With respect to Indiana's motion, however, we believe that there are factual questions concerning the possession of the property, which was the home field for Indiana's baseball team, and the arrangements for preparing the baseball field for games. As we noted above, the trial court never made findings regarding Indiana's possession of the field and thus never considered the applicability of the real property exception, that is, whether Indiana was negligent with respect to the care, custody, or control of "barriers, shields, nets, or other devices to protect the spectators' seating area," as the plaintiffs alleged in their complaint. Accordingly, we reverse that part of the trial court's order granting Indiana's motion for summary judgment.SUMMARY JUDGMENT MOTION OF PENELEC
With respect to Penelec's motion for summary judgment based on the RULWA, the plaintiffs contend that *396 the word "land" in the RULWA means only "raw land" and not a baseball field. Section 2 of the RULWA, 68 P.S. §477-2, defines land as "land, roads, water, water courses, private ways and buildings, structures and machinery or equipment when attached to the realty." This definition would include fences, bleachers, and backstop, and other structures present on, or adjacent to, a baseball field.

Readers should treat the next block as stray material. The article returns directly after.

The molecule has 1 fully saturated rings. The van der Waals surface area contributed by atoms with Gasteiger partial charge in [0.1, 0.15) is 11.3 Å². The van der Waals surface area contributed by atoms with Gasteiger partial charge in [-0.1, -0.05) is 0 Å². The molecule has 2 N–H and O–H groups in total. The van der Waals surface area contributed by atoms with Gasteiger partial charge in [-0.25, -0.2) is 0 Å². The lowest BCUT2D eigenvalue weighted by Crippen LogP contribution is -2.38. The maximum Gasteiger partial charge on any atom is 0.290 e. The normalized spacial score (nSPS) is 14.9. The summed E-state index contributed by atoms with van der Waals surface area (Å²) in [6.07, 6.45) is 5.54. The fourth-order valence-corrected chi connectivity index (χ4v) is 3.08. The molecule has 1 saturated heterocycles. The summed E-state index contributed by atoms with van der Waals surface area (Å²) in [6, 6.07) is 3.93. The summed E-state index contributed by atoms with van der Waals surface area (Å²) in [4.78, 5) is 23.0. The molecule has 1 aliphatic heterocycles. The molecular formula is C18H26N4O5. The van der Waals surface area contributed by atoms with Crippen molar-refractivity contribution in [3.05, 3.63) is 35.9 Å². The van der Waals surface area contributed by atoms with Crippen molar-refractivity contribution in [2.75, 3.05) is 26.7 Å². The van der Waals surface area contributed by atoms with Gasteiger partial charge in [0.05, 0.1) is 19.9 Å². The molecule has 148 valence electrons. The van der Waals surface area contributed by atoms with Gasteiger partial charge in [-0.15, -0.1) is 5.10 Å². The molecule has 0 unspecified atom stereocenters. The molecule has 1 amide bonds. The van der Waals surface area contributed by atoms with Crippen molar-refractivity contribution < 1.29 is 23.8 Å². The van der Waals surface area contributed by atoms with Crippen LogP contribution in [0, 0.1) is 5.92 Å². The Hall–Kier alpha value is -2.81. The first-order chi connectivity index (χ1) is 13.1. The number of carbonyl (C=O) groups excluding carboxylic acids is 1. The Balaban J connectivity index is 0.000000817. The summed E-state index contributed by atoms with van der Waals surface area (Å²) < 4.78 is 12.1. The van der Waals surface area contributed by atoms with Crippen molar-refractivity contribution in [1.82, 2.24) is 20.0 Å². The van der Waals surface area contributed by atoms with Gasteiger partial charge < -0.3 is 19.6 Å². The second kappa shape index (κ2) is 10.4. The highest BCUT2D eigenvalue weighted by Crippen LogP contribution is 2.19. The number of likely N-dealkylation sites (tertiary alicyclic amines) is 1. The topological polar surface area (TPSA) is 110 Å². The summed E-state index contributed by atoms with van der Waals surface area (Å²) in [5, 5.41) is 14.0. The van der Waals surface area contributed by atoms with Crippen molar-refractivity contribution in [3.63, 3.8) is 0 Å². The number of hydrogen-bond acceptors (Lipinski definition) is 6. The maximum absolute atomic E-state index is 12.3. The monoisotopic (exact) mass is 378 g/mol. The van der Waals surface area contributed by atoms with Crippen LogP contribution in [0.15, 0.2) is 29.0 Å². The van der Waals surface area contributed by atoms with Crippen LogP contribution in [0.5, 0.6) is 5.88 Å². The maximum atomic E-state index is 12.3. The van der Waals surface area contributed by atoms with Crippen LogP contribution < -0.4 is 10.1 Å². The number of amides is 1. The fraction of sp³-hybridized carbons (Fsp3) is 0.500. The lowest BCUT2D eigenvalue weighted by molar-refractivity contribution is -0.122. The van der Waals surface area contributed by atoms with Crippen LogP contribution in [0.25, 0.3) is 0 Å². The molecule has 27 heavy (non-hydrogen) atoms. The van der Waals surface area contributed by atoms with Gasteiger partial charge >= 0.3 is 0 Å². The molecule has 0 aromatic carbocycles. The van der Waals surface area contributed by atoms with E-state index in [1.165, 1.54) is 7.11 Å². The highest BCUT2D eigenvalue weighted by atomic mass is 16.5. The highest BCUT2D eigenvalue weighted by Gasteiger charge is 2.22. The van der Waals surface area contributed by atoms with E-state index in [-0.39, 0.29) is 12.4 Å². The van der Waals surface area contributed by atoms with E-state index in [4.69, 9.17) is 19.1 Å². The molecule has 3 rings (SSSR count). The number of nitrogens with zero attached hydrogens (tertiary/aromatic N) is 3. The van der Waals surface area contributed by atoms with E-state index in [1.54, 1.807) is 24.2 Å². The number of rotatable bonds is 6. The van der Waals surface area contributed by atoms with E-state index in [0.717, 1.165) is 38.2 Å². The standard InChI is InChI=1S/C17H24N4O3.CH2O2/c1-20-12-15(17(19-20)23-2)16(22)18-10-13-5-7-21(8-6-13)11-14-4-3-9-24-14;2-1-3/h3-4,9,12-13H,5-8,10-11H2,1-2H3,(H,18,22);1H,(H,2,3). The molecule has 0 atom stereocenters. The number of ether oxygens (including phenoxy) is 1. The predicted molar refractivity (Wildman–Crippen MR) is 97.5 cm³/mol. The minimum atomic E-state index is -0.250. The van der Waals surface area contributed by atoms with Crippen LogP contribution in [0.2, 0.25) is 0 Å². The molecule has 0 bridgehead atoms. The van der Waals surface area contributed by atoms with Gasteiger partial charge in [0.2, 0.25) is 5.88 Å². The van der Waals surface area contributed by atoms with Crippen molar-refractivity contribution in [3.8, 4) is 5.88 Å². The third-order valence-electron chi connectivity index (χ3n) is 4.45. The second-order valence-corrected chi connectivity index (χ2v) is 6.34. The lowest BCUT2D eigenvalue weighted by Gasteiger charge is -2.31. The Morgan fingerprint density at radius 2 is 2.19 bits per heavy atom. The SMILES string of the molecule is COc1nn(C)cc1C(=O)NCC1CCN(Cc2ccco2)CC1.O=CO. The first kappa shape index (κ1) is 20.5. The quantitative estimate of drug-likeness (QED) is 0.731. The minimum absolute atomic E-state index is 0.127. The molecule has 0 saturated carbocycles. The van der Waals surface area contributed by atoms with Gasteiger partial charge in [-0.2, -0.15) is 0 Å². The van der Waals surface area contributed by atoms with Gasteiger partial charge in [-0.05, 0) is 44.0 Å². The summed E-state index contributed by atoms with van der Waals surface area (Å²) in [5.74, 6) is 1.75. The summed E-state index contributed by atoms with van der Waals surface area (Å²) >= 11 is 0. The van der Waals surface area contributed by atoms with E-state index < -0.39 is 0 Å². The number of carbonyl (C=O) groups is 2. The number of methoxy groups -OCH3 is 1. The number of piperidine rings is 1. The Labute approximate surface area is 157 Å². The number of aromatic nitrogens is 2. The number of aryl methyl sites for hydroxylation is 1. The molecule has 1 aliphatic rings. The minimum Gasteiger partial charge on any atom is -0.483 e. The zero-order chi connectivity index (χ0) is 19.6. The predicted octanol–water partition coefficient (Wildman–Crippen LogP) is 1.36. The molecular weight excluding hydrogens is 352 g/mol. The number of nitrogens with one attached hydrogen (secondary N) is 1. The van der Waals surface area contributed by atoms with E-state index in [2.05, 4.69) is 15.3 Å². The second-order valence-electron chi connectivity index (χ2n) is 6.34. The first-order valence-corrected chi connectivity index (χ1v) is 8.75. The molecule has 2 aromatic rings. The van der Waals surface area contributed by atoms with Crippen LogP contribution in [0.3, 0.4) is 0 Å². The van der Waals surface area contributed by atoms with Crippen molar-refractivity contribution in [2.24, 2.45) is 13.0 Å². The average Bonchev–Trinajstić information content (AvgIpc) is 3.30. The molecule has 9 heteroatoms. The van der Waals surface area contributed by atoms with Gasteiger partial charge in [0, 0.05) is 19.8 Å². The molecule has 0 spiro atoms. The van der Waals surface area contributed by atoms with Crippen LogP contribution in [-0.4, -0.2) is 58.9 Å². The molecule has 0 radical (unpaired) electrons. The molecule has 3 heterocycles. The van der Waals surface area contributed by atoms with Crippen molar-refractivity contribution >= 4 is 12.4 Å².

Next the plaintiffs argue that baseball is not a "recreational purpose" within the meaning of the RULWA. Section 2 of RULWA, 68 P.S. §477-2, defines "recreational purpose" as including, but not limited to, numerous athletic activities. We believe that baseball is a recreational purpose within the meaning of RULWA. Accordingly, we reject the plaintiffs' argument.